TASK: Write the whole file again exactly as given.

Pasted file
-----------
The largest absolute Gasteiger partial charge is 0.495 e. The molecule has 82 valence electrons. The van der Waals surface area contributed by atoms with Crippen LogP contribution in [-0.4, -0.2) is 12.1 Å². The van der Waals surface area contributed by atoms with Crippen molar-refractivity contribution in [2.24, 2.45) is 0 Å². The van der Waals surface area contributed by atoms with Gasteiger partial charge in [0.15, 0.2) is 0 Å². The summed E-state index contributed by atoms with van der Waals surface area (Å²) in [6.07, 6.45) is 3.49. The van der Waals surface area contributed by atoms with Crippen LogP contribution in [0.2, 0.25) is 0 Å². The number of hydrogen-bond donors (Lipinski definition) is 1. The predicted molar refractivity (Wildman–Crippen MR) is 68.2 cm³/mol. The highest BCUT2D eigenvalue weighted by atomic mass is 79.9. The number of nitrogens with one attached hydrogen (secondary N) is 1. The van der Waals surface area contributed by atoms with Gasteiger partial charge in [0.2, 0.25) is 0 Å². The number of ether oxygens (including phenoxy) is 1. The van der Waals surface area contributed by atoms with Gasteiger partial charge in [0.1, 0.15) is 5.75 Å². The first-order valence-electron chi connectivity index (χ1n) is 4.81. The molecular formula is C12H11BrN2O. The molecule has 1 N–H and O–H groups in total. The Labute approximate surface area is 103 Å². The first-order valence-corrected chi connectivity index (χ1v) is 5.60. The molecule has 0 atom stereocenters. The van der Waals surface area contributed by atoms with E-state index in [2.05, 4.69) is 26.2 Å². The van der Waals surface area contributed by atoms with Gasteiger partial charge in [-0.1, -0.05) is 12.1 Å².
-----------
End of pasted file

The largest absolute Gasteiger partial charge is 0.495 e. The molecule has 82 valence electrons. The van der Waals surface area contributed by atoms with Crippen LogP contribution in [-0.4, -0.2) is 12.1 Å². The van der Waals surface area contributed by atoms with Crippen molar-refractivity contribution in [2.24, 2.45) is 0 Å². The van der Waals surface area contributed by atoms with Gasteiger partial charge in [0.15, 0.2) is 0 Å². The summed E-state index contributed by atoms with van der Waals surface area (Å²) in [6.07, 6.45) is 3.49. The van der Waals surface area contributed by atoms with Crippen LogP contribution in [0.2, 0.25) is 0 Å². The number of hydrogen-bond donors (Lipinski definition) is 1. The predicted molar refractivity (Wildman–Crippen MR) is 68.2 cm³/mol. The highest BCUT2D eigenvalue weighted by atomic mass is 79.9. The number of nitrogens with one attached hydrogen (secondary N) is 1. The van der Waals surface area contributed by atoms with Gasteiger partial charge in [0.2, 0.25) is 0 Å². The number of ether oxygens (including phenoxy) is 1. The van der Waals surface area contributed by atoms with Gasteiger partial charge in [0.1, 0.15) is 5.75 Å². The first-order valence-electron chi connectivity index (χ1n) is 4.81. The molecular formula is C12H11BrN2O. The molecule has 1 N–H and O–H groups in total. The Labute approximate surface area is 103 Å². The first-order valence-corrected chi connectivity index (χ1v) is 5.60. The molecule has 0 atom stereocenters. The van der Waals surface area contributed by atoms with E-state index in [2.05, 4.69) is 26.2 Å². The van der Waals surface area contributed by atoms with Gasteiger partial charge in [-0.1, -0.05) is 12.1 Å².